By ending ownership of ideas we can banish ignorance and change human history
How many of the Einsteins who exist now will be allowed to learn physics? That is the question Eben Moglen, professor of law and legal history at Columbia University, threw at a selected audience in Delhi last month.
And the answer he provided—none, perhaps—did not occasion much surprise. Those attending the conference on software and patents were familiar with Moglen’s ideas on the restrictive nature of intellectual property, but his speech on the concept of the knowledge commons as a rising force has led to some heated debate. Is he an impractical visionary or a sage who can sense the big change?
Moglen is, apart from being a brilliant legal historian, the founder and chairman of the Software Freedom Law Center (SFLC), which provides legal services to protect and advance free and open source software. As the messiah of this faith, he represents many of the best known free and open source projects, and has taken on some of the big names of the software industry who have transgressed. Moglen’s theme at the September conclave had a larger canvas than just software. His thesis is that the knowledge commons, which is already shaping the way we produce and distribute goods in the digital universe, could become a potent force in the real world too. He believes we are just “one step away from the power of the commons” and the only block is the concept of ownership.
What exactly is the knowledge commons? It is looking at knowledge as a shared resource, a system that facilitates communication and collaboration among professionals and the ordinary people in diverse ways. In the digital world this has helped revolutionise the creation of software and is increasingly transforming the contours of production and distribution elsewhere, a good example being the music industry. The older commons was in the physical world—the common grazing land, water bodies and forests that everyone shared. But with the development of private property, these were enclosed by the powerful land-owning elites.Moglen wants to ensure that this does not happen again.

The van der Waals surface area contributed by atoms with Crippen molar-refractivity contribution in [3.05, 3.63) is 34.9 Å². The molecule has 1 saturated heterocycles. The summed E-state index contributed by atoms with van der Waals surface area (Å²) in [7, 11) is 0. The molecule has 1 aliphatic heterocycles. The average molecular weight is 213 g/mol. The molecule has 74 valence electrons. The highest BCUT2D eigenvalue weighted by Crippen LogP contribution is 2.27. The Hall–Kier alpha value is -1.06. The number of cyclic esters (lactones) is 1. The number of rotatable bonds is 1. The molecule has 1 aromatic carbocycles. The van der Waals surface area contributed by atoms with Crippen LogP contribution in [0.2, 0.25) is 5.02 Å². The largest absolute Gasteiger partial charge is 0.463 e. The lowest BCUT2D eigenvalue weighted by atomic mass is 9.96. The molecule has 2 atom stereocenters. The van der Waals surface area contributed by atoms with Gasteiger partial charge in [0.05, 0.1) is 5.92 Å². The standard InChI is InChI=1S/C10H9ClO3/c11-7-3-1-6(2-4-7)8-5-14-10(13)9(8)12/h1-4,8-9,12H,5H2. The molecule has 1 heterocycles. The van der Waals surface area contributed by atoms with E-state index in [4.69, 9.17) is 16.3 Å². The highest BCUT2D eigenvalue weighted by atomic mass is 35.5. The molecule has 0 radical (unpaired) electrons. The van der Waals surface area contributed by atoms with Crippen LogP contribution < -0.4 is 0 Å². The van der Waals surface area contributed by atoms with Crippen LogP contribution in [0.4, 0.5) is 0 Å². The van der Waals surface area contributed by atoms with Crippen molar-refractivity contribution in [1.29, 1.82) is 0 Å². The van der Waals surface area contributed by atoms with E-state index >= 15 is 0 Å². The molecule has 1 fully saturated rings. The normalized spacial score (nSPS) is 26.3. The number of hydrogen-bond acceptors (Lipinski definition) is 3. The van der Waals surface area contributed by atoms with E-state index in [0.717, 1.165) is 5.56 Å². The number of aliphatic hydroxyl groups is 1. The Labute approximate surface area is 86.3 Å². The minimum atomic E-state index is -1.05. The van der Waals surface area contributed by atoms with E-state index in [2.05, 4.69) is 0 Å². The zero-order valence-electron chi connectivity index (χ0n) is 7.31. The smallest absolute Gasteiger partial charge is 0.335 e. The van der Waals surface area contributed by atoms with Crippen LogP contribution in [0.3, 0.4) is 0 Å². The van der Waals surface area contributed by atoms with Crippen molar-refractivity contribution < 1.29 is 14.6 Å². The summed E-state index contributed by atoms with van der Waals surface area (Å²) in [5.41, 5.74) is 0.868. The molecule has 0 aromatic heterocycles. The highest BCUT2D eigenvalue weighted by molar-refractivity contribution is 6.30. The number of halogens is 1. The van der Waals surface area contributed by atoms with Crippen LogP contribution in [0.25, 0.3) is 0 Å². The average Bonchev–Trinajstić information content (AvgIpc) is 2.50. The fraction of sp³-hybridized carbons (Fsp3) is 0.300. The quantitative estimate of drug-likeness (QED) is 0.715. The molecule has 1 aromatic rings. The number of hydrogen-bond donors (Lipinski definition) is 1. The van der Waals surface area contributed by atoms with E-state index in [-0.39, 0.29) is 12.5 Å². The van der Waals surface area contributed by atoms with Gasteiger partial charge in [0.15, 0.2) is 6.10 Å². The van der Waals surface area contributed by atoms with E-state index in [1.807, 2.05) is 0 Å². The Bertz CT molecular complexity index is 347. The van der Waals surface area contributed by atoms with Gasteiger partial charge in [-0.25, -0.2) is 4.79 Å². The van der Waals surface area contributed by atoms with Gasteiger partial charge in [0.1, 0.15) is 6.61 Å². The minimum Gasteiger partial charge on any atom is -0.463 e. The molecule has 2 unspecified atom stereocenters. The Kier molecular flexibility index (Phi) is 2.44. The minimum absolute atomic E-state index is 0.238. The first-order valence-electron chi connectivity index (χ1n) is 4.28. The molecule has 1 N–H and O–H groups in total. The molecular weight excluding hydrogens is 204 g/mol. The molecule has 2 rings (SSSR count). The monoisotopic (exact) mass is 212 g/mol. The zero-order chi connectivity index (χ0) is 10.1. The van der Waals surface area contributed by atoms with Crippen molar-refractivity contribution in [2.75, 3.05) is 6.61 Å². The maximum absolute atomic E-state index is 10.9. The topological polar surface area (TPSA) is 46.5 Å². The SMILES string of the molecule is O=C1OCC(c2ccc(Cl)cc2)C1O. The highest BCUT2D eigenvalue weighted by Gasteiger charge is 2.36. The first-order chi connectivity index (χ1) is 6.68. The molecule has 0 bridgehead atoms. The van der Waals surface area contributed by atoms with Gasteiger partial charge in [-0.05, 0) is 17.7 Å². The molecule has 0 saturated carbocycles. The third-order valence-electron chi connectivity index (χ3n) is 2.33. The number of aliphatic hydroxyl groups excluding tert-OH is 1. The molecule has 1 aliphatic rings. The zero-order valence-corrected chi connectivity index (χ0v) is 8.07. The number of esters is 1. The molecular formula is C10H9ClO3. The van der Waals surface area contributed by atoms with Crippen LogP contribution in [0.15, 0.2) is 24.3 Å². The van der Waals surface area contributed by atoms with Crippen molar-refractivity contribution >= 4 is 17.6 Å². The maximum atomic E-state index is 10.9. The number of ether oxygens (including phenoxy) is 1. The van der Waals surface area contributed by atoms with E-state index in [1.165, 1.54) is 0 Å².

The most important common resource that mankind shares now is its collective brain power, and this should be harnessed to change the course of human history. The main reason the older system of property or ownership succeeded was that the human brain was thrown away. “The great victory of ownership arises not only from the reduction of commons to property from enclosure, it capitalises on the inevitable existence of ignorance,” he says.
So what is he suggesting? “The great commons of human existence is the commons created by the uniqueness of the human communicative capacity. We can think, and we can communicate our abstract thoughts to one another, and we can modify, and share, and remix, and reuse thought.” In short, he hopes to change the course of human history. If you are familiar with Moglen’s thoughts, all this should come as no surprise. This lethal demolisher of conventional wisdom on intellectual property has a simple campaign: abolish the ownership of ideas, allow knowledge to circulate freely and restore culture as the symbolic commons that all people share. His key point is that although all problems cannot be solved in the community-based production of the digital world, the 21st century political economy is different from the past because now we have some goods that have zero marginal cost. For instance, reproduction of knowledge. By ensuring that it remains free of ownership we can produce the equivalent of what the unlocking of resources did for the capital-funded, ownership economy 200 years ago—but by the reverse process.
The idea is to bring all brains online to create a powerful network of intelligence that will work for the survival of the human race. In case we have forgotten, one of the worst enclosures is the global environmental commons which continues to suffer from the emissions of the capital-intensive economies of the developed world. “In every sphere ownership has had a bad impact, and climate change is one of them.”
Moglen’s idea of “educating every brain” to create new ideas and new approaches to solve the problems of the human race may appear to be visionary, idealistic and, perhaps, impractical. To some they come across as far too revolutionary, prompting one of his listeners to describe him “as a crazy lawyer from America who sounds dangerously like a communist”. If sharing of common resources is seen as a communist philosophy then Moglen is probably one. As he told this writer on a previous occasion, advocates of freedom in the new digital society have been termed pirates, anarchists, and communists. But those who fix such labels, he retorts, are “thieves in power, whose talk of intellectual property is nothing more than an attempt to retain unjustifiable privileges in a society that is changing irrevocably”.
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